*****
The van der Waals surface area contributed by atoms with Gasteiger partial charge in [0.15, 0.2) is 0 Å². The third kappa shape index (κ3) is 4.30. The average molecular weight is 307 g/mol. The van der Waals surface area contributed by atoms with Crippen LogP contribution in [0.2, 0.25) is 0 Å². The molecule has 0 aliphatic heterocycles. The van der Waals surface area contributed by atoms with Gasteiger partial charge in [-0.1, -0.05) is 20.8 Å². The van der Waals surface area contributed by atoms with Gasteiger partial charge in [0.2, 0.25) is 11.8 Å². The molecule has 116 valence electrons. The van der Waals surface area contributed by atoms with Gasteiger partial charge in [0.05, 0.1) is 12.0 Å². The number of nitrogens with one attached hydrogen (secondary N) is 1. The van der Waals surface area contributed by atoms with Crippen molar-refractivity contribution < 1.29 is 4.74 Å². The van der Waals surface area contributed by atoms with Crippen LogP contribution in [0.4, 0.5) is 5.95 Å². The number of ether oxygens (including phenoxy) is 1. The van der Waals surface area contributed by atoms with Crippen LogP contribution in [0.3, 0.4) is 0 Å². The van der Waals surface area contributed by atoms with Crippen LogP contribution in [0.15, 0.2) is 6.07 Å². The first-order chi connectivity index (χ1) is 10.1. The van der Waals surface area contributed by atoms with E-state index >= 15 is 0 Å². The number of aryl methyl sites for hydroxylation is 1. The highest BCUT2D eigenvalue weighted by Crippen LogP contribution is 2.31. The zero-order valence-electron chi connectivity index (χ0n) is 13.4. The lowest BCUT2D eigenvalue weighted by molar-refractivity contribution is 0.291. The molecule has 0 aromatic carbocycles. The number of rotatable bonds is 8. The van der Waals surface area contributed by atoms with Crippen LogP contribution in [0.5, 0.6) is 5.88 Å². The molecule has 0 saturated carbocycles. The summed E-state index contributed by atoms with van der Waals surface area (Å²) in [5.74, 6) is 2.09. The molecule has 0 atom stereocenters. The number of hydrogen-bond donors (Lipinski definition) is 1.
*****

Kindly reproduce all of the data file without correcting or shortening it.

The van der Waals surface area contributed by atoms with Gasteiger partial charge in [0.15, 0.2) is 0 Å². The third kappa shape index (κ3) is 4.30. The average molecular weight is 307 g/mol. The van der Waals surface area contributed by atoms with Crippen LogP contribution in [0.2, 0.25) is 0 Å². The molecule has 0 aliphatic heterocycles. The van der Waals surface area contributed by atoms with Gasteiger partial charge in [-0.1, -0.05) is 20.8 Å². The van der Waals surface area contributed by atoms with Gasteiger partial charge in [0.2, 0.25) is 11.8 Å². The molecule has 116 valence electrons. The van der Waals surface area contributed by atoms with Gasteiger partial charge in [0.05, 0.1) is 12.0 Å². The number of nitrogens with one attached hydrogen (secondary N) is 1. The van der Waals surface area contributed by atoms with Crippen molar-refractivity contribution < 1.29 is 4.74 Å². The van der Waals surface area contributed by atoms with Crippen LogP contribution in [0.4, 0.5) is 5.95 Å². The number of ether oxygens (including phenoxy) is 1. The van der Waals surface area contributed by atoms with Crippen LogP contribution in [0.3, 0.4) is 0 Å². The van der Waals surface area contributed by atoms with Crippen LogP contribution in [0.15, 0.2) is 6.07 Å². The first-order chi connectivity index (χ1) is 10.1. The van der Waals surface area contributed by atoms with E-state index >= 15 is 0 Å². The number of aryl methyl sites for hydroxylation is 1. The highest BCUT2D eigenvalue weighted by Crippen LogP contribution is 2.31. The zero-order valence-electron chi connectivity index (χ0n) is 13.4. The lowest BCUT2D eigenvalue weighted by molar-refractivity contribution is 0.291. The molecule has 0 aromatic carbocycles. The number of rotatable bonds is 8. The van der Waals surface area contributed by atoms with Crippen LogP contribution in [0.5, 0.6) is 5.88 Å². The molecule has 0 saturated carbocycles. The summed E-state index contributed by atoms with van der Waals surface area (Å²) in [5.74, 6) is 2.09. The molecule has 0 atom stereocenters. The number of hydrogen-bond donors (Lipinski definition) is 1.